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Department of the Languages and Cultures of Japan and Korea

1990's South Korean cinema: A critical Survey

Course Code:
155901401
Unit value:
0.5
Year of study:
Year 2, Year 3 or Year 4
Taught in:
Term 1
While the 1960s has been called the ‘Golden Age of Korean Cinema,’ it was not until the late 1980s and early 1990s that South Korean cinema really began to achieve sustained critical success at home and abroad. Since that period, there has been a phenomenal growth in the popularity of South Korean film. This course aims to analyse critically a key period in South Korean cinema, what Jin-Hee Choi calls the two ‘New Waves.’ The first ‘Wave’ of Park Kwang-su (Pak Kwangsu) and Jang Son-woo (Chang Sŏnu),  and the second ‘Wave’ of Lee Chang-dong (Yi Changdong), Hong Sang-soo (Hong Sangsu) and other filmmakers. This course will examine the political and social context of the period 1987-2000 and the main changes that led to the two ‘Waves’ of South Korean film. This course will also explore work of filmmakers most closely associated with these ‘Waves,' major subjects and themes treated in these films, their cinematic aesthetic, and their changing representations of key historical and political events like the Korean War and the 1980 Kwangju Uprising. The students will investigate the fluid quality of cinematic notions like auteur, realism, genre and national cinema and discuss the appropriateness of these terms in relation to Korean cinema. In addition, students will be given weekly study skills guidance on essay preparation and production.
        This course will complement other Korean Studies modules like ‘Culture and Society in 20th Century Korea’ or courses that focus on literature for example; ‘Readings in Korean Literature,’ and ‘Trajectories of Modernity in 20th Century Korean Literature.’ This course will provide BA students from the department of Japanese and Korean Languages and Cultures with a general overview and understanding of the important developments in South Korean cinema.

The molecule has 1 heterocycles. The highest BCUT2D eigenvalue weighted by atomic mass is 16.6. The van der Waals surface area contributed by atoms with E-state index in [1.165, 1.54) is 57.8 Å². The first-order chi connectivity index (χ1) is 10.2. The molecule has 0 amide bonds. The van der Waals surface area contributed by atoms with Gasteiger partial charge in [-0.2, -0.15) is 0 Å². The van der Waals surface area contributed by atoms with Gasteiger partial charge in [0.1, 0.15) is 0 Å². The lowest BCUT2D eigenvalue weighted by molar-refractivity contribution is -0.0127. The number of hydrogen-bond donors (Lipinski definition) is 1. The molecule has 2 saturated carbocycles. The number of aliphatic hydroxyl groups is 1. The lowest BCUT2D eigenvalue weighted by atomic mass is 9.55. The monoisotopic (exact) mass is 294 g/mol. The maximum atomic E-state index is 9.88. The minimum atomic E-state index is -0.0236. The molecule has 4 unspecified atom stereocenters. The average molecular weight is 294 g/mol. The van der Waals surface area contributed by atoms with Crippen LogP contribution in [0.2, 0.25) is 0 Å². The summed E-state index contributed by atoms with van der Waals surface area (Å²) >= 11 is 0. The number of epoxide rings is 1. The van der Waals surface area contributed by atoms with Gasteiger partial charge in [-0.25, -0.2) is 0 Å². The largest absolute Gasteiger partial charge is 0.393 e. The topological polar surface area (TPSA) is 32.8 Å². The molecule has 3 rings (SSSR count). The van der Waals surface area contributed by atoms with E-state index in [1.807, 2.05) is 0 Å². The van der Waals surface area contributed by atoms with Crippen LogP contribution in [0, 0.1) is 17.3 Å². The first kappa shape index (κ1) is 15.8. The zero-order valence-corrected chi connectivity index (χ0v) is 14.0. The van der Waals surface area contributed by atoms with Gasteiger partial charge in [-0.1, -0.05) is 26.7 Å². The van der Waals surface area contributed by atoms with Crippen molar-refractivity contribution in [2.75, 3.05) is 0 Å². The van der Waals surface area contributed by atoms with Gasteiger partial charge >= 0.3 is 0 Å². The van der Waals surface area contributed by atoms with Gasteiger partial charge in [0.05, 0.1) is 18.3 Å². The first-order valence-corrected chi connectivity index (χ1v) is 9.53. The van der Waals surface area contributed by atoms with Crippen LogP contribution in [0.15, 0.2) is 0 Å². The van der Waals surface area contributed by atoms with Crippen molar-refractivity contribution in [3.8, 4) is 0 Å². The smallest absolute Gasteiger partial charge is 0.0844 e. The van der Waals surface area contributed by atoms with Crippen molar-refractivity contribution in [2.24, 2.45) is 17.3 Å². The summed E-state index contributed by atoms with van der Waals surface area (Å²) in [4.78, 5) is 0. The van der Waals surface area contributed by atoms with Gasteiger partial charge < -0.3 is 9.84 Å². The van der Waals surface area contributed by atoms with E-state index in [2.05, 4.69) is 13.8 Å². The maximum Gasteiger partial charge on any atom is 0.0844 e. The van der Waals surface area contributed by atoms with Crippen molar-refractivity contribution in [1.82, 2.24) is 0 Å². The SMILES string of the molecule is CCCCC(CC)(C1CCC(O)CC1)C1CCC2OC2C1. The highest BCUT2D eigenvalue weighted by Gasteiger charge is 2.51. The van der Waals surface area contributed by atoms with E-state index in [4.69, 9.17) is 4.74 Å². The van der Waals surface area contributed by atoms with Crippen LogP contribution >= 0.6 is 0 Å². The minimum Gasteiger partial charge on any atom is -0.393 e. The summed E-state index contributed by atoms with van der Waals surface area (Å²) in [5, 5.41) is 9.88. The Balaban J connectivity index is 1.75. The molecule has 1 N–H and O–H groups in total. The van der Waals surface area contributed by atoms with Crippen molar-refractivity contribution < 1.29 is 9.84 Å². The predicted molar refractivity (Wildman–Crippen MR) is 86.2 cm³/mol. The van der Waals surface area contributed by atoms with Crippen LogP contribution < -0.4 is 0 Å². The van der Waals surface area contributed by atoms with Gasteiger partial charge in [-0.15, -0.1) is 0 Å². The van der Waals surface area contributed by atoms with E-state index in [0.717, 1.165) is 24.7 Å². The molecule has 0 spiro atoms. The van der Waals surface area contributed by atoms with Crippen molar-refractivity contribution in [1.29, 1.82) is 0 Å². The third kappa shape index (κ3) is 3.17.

Prerequisites

None.  This course is also available as an open option.

Objectives and learning outcomes of the course

Learning Outcomes of this course are . . . 
  • an ability to use the conceptual tools and vocabulary with which to analyse critically (not just narrate or describe) a body of film texts from the contexts of their production and reception;
  • an ability to critically analyse some key concepts of cinema: genre, national cinema, narrative cinema using the South Korean context as a model;
  • an ability to express and defend positions about cinema both orally and in writing;
  • an ability to develop their own particular research interests independently;
Objectives of this course are . . . 
  • to develop an in-depth understanding of an important period of historical development in South Korean cinema- 1987-2000 paying special attention to major South Korean filmmakers from this period; 
  • to recognise the relationship between cinematic production, exhibition, consumption,  and the political and economic context;
  • to critically engage with and assess key concepts of cinema in relation to the South Korean context; for example, ‘Wave,’ auteur, realism, genre, national cinema, narrative cinema using readings that also refer to cinema in a wider context; 
  • to ‘analyse’ films independently and efficiently using a range of important analytical tools.

Workload

This course will be taught over 10 weeks with 2 hours classroom contact per week and 2 hours of film screening.